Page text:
Portugese Cuisine Picks Up Steam
A trip on the Presidential Train, a one-of-a-kind culinary rail runner, is Portugal’s most exclusive gastronomic experience.
What better way to enjoy the Portuguese countryside than to ride a vintage railcar while a leading chef prepares you a gourmet meal?
That is the exquisite premise of the Presidential Train, a culinary and country tour that offers the exotic sights, sounds and tastes of a one-of-a-kind adventure.
Four rising stars in the international culinary world present their diverse dishes on these voyages: chefs Esben Holmboe Bang, Rui Paula, Pedro Lemos and João Rodrigues. All four are “celebrated for their innovative take on classic cuisine,” explains Gonçalo Castel-Branco, founder and curator of the Presidential.
Considered by many to be the crown jewel of the Portuguese railway, the Presidential has a storied history of transporting kings, queens and heads of state, including Queen Elizabeth and Pope Paul VI.
Built in 1890, it was elegantly restored in 2010 and is considered both an iconic piece of the nation’s history, as well as a premier luxury experience.
The chefs themselves are a huge draw.
At age 40, João Rodrigues, head chef at Feitoria in Lisbon since 2009, has won a Michelin star every year since 2011.
“Chef João Rodrigues is one of the most talented chefs of his generation,” notes Castel-Branco.
Passionate about Asian flavours and gastronomic experimentation since he was a boy, Rodrigues graduated from culinary arts and pastry programs at a Lisbon hotel and tourism school at age 21.
In 2007, Rodrigues won Chef of the Year, a major Portuguese professional cooking competition. A year later, as part of the Portuguese senior team for the Culinary Olympics, he won two silver medals for the Mediterranean Culinary Challenge.
In 2016 he was granted the titles Chef of the Year and Restaurant of the Year by the Mesa Marcada blog awards.
Summing up his approach to food, he explains: “I like to use local products from small producers, everything organic, and a strong Portuguese cultural influence with a twist.… My cuisine is all very natural in order to keep the flavours the most authentic as possible.”
Travellers on the Presidential will also enjoy the flavours of Scandinavia.
Chef Esben Holmboe Bang, 35, is the head chef and co-owner of Norway’s groundbreaking three-Michelin-starred restaurant, Maaemo.
Maaemo was the first Nordic restaurant to ever be awarded two Michelin stars in its first mention in the guide. In addition, Esben was the youngest chef, and the first in Norway, to earn the Michelin guide’s highest honours.
Other esteemed organizations have been equally impressed. Maaemo was rated number 61 of the top 100 restaurants in the world at the 2016 World’s 50 Best Restaurants awards, as well as number 29 of the top 100 restaurants in the world by Elite Traveler magazine.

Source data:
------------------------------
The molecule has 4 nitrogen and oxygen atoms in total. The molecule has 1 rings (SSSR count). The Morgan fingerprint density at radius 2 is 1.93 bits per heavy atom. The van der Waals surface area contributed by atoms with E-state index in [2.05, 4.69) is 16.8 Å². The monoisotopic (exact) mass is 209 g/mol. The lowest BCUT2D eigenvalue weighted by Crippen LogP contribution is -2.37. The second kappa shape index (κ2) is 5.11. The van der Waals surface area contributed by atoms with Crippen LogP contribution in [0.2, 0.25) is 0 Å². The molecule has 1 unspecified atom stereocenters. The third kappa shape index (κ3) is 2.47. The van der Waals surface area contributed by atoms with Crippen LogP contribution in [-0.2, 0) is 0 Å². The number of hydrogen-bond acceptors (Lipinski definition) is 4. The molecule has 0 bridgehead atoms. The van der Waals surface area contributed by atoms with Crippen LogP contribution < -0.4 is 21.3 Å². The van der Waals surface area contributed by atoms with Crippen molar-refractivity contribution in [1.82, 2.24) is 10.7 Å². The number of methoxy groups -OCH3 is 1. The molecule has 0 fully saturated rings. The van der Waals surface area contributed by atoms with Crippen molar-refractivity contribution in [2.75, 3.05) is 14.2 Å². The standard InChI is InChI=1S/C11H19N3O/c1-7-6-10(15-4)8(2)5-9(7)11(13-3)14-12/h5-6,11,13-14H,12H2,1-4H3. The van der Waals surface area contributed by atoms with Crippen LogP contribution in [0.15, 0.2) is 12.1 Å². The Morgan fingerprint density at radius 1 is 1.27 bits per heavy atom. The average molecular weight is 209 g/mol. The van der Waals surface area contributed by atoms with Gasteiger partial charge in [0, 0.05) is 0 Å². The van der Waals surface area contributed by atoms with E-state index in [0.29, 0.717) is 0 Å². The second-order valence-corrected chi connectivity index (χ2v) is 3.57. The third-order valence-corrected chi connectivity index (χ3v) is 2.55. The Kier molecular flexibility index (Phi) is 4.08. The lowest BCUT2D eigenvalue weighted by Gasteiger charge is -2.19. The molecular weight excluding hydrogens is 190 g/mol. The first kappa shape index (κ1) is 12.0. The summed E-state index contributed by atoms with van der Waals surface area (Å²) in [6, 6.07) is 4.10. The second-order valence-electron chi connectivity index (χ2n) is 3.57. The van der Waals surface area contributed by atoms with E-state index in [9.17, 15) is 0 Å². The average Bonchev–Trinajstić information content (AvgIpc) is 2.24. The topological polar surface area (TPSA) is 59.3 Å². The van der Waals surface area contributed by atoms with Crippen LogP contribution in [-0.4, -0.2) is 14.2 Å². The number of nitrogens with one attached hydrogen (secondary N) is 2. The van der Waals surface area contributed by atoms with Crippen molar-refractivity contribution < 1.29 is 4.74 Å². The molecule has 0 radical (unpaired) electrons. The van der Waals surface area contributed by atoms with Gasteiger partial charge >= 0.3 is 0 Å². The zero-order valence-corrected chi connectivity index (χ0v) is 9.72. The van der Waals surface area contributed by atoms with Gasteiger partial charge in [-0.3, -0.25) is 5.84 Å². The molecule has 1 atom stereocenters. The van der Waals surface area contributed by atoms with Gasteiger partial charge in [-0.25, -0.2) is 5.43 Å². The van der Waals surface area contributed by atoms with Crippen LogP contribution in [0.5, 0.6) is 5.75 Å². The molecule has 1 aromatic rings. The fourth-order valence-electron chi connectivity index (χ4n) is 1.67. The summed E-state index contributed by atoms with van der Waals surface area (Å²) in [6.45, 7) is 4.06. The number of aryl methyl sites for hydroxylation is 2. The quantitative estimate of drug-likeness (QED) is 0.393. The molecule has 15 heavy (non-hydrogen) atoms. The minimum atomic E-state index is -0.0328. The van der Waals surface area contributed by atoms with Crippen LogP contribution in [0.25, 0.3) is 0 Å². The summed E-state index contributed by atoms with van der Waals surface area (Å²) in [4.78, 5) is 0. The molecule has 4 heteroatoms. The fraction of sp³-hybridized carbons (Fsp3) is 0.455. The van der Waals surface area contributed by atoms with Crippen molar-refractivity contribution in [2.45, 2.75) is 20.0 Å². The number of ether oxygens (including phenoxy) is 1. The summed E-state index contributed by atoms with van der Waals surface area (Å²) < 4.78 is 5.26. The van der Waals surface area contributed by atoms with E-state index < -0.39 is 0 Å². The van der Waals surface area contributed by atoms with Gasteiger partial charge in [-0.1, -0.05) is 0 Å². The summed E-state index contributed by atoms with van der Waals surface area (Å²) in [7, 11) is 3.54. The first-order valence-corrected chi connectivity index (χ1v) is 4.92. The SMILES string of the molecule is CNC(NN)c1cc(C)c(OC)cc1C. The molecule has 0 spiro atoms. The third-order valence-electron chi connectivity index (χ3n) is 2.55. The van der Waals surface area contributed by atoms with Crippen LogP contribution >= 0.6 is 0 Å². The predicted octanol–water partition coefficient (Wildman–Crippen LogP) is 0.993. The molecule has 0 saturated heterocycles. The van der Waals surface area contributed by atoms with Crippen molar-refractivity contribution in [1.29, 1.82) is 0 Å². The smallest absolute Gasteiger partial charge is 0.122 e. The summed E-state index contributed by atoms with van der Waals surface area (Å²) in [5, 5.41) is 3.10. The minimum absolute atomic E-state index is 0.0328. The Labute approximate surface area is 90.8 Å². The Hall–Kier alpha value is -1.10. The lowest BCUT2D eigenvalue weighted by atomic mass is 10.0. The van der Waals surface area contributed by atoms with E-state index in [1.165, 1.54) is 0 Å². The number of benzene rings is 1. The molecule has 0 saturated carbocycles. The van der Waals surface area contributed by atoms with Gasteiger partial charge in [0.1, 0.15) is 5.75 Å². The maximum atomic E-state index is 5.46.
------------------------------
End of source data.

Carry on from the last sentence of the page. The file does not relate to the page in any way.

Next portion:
Copenhagen-born Esben was raised in a family that cherished sustainability and agriculture, the source of his culinary inspiration. In fact, he can trace his affinity for cooking to the day his father made kjøttbein, a traditional dish of roasted meat bones, setting it on the table for everyone to eat with their fingers.
Esben’s earthy cuisine finds its roots in Norway’s traditions, with local organic produce and native fare. That is the spirit of Maaemo, the Finnish word for “Mother Earth.”
Maaemo’s intimate 30-seat restaurant offers a nightly set menu of 20 dishes designed to be a Nordic culinary pageant of culture and food.
Among these are skate cooked on the bone with wild garlic and salted butter; green asparagus with buckwheat miso, roses and nettles; mackerel with wild chives; and Røros-butter ice cream with brown butter caramel.
“We opened Maaemo to have something that we felt was the right way to let Norwegian nature shine through on the plate,” explains Esben.
It’s an intrepid style of cooking that has won him mention in Time magazine and as Elite Traveler magazine’s 2016 Young Chef of the Year.
Adding to the eclectic lineup, Chef Rui Paula’s self-taught cooking style evokes his nostalgia for his maternal grandmother’s old recipes and uses locally sourced foods.
Paula, now 50, opened DOC in the Douro Valley in 2007; DOP in the renewed Vidago Palace Hotel in 2011; Rui Paula in the RioMar shopping centre in 2013; and Boa Nova Tea House in Matosinhos in 2014.
Traditional in spirit yet modern in execution, Paula’s approach isn’t unlike that of Chef Pedro Lemos, the fourth chef aboard the Presidential.
Portugal’s Lemos has been touted as one of the most innovative young chefs in that country.
Beginning his career at Lisbon’s renowned Pestana Palace, he discovered his penchant and skill for using Portuguese ingredients, and in 2010, he opened his eponymous restaurant, Pedro Lemos. He received his first Michelin star in 2014 and a second in 2015.
Tipping his hat to the generations of old, Lemos is inspired by his grandmothers’ kitchen handiworks, celebrating all that Portugal has to offer, from the sea to the fields.
Lemos’s delicacies include farm-raised quail with mushrooms; sea bass with baby apples; turnip and chestnut with suckling pig; and rabbit loin and roasted lamb.
While on the Presidential, make a list of dishes you’re trying for the first time and be sure to sample everything on the wine list. Then cross this culinary journey off your bucket list.
Photo By Paulo Barata, Nelson Garrido, KOSKI SYVÄRI, The Presidential